“For me, going into a yarn store is like going into a candy shop,” said Jihan Najjar, a 27-year-old from Lincoln who has been knitting since she was about 8 years old. “I want to touch everything and I have to like how it feels. I have to know exactly what color it is.”
Sales at ImagiKnit Yarn Shop, near 120th Street and West Center Road, have been strong this year, owner Karla Rasmussen said. “Every month this year has been better than last year,” Rasmussen said. She relocated her shop to Omaha from Hastings, Nebraska, about two years ago.
“I think honestly the Internet has a lot to do with it,” Rasmussen said, citing Pinterest, Instagram and countless design blogs.
For Sophie Schneider, a 23-year-old medical student at the University of Nebraska Medical Center, needlepoint is a hobby that has turned into a business venture. Her Etsy shop, SeeSophieSew, has made about $1,000 since she opened in May. She also sold her designs at the Lincoln farmers market over the summer.
“There’s so much technology, I think our generation is starting to feel pulled to go back to simpler things, maybe to kind of balance all of the crazy, modern, hectic things,” Schneider said. Several of her friends knit and crochet, and one even picked up calligraphy recently. “I also think people really like knowing things are handmade and are not mass-produced,” she said.
The hobby is also a nice break from the rigors of medical school, she said.
“It’s definitely a really nice study break. It’s working a different part of my brain than the other side that’s memorizing anatomy all day.”
Jean Matheny saw enough strength in the industry that, about two months ago, she purchased Wooly Mammoth Yarn Shop at Rockbrook Village. The shop opened in Omaha about two years ago but had operated in Kearney, Nebraska, for several years prior. The shop sells specialty yarn such as cashmere, mohair and bamboo.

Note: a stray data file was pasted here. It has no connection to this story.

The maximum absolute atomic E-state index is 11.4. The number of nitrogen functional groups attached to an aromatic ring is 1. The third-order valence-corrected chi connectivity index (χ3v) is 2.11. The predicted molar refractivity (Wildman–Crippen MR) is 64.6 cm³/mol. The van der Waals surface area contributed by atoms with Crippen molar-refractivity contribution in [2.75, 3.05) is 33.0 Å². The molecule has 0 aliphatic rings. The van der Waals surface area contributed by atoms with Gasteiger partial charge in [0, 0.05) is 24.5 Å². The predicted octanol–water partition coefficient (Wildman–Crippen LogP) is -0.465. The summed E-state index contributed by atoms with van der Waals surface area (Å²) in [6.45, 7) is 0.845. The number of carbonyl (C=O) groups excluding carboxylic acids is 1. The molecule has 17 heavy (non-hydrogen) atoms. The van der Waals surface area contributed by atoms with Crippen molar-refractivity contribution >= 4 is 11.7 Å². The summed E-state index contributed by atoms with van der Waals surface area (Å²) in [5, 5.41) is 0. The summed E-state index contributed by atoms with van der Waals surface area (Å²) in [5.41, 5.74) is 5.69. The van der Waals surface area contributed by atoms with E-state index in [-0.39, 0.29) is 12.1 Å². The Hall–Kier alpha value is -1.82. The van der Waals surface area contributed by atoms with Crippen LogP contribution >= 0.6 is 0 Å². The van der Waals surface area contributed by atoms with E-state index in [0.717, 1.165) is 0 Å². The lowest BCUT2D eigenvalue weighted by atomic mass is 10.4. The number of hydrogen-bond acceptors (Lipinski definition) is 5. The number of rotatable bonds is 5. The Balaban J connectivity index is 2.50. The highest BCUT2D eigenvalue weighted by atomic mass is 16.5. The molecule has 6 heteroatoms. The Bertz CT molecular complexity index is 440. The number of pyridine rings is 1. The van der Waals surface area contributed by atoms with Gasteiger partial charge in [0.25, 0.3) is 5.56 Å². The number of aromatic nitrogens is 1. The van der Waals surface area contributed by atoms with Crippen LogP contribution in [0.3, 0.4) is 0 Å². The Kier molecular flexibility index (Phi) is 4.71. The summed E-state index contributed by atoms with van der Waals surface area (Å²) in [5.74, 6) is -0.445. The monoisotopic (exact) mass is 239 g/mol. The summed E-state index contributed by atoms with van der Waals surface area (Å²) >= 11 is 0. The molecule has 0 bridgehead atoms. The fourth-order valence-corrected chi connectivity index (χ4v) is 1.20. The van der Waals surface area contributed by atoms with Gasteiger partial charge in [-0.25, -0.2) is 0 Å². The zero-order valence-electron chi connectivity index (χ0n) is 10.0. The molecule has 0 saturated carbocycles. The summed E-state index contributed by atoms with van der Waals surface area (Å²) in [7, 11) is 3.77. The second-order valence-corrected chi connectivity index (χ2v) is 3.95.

“There is a need for it, and I just really did not want to see a shop that carried all of those close, and to lose that resource,” Matheny said.
She did not have sales figures to share because of the new ownership but said her customers are a variety of ages.
“There is a huge age range, and I think it’s growing,” Matheny said.
In addition to social media, online resources like Ravelry.com, an online community and knitting resource, and Pinterest have spurred more people to take up the hobbies. Different threads for needlepoint and small-batch dyed specialty yarns have also allowed for more creative designs and newer fashions.
“It’s not your grandma’s knitting or your grandma’s crochet,” ImagiKnit owner Rasmussen said.
But the history and tradition of the hobbies aren’t lost on younger enthusiasts and sometimes help them feel closer to the moms and grandmas who taught them. Knitting has been passed down from generations of women in Najjar’s family. She’s made several sweaters for herself and enjoys knitting gifts for friends and family.
“It’s cool to keep that family tradition alive. If I have kids I want to pass it on to them,” Najjar said.